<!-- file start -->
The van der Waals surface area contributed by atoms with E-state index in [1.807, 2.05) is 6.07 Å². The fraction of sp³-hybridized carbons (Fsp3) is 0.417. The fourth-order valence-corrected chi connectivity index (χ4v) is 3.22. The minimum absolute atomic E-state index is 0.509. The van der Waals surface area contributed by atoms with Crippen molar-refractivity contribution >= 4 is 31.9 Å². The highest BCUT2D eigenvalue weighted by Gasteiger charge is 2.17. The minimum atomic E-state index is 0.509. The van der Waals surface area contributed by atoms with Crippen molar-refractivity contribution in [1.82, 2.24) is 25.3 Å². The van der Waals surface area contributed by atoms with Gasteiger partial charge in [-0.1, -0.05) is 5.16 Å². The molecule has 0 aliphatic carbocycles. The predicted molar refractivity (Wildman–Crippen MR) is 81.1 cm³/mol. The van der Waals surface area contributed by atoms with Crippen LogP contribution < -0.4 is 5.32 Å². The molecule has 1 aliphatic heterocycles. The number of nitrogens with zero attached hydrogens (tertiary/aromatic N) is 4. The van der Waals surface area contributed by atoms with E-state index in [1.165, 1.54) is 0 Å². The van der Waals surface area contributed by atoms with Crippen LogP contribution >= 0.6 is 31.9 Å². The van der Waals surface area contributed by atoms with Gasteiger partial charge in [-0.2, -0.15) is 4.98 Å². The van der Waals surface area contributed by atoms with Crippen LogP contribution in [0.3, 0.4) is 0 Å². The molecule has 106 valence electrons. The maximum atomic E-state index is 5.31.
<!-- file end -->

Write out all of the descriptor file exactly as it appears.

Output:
The van der Waals surface area contributed by atoms with E-state index in [1.807, 2.05) is 6.07 Å². The fraction of sp³-hybridized carbons (Fsp3) is 0.417. The fourth-order valence-corrected chi connectivity index (χ4v) is 3.22. The minimum absolute atomic E-state index is 0.509. The van der Waals surface area contributed by atoms with Crippen molar-refractivity contribution >= 4 is 31.9 Å². The highest BCUT2D eigenvalue weighted by Gasteiger charge is 2.17. The minimum atomic E-state index is 0.509. The van der Waals surface area contributed by atoms with Crippen molar-refractivity contribution in [1.82, 2.24) is 25.3 Å². The van der Waals surface area contributed by atoms with Gasteiger partial charge in [-0.1, -0.05) is 5.16 Å². The molecule has 0 aliphatic carbocycles. The predicted molar refractivity (Wildman–Crippen MR) is 81.1 cm³/mol. The van der Waals surface area contributed by atoms with Crippen LogP contribution < -0.4 is 5.32 Å². The molecule has 1 aliphatic heterocycles. The number of nitrogens with zero attached hydrogens (tertiary/aromatic N) is 4. The van der Waals surface area contributed by atoms with E-state index in [1.165, 1.54) is 0 Å². The van der Waals surface area contributed by atoms with Crippen LogP contribution >= 0.6 is 31.9 Å². The van der Waals surface area contributed by atoms with Gasteiger partial charge in [-0.2, -0.15) is 4.98 Å². The van der Waals surface area contributed by atoms with Crippen LogP contribution in [0.3, 0.4) is 0 Å². The molecule has 106 valence electrons. The maximum atomic E-state index is 5.31.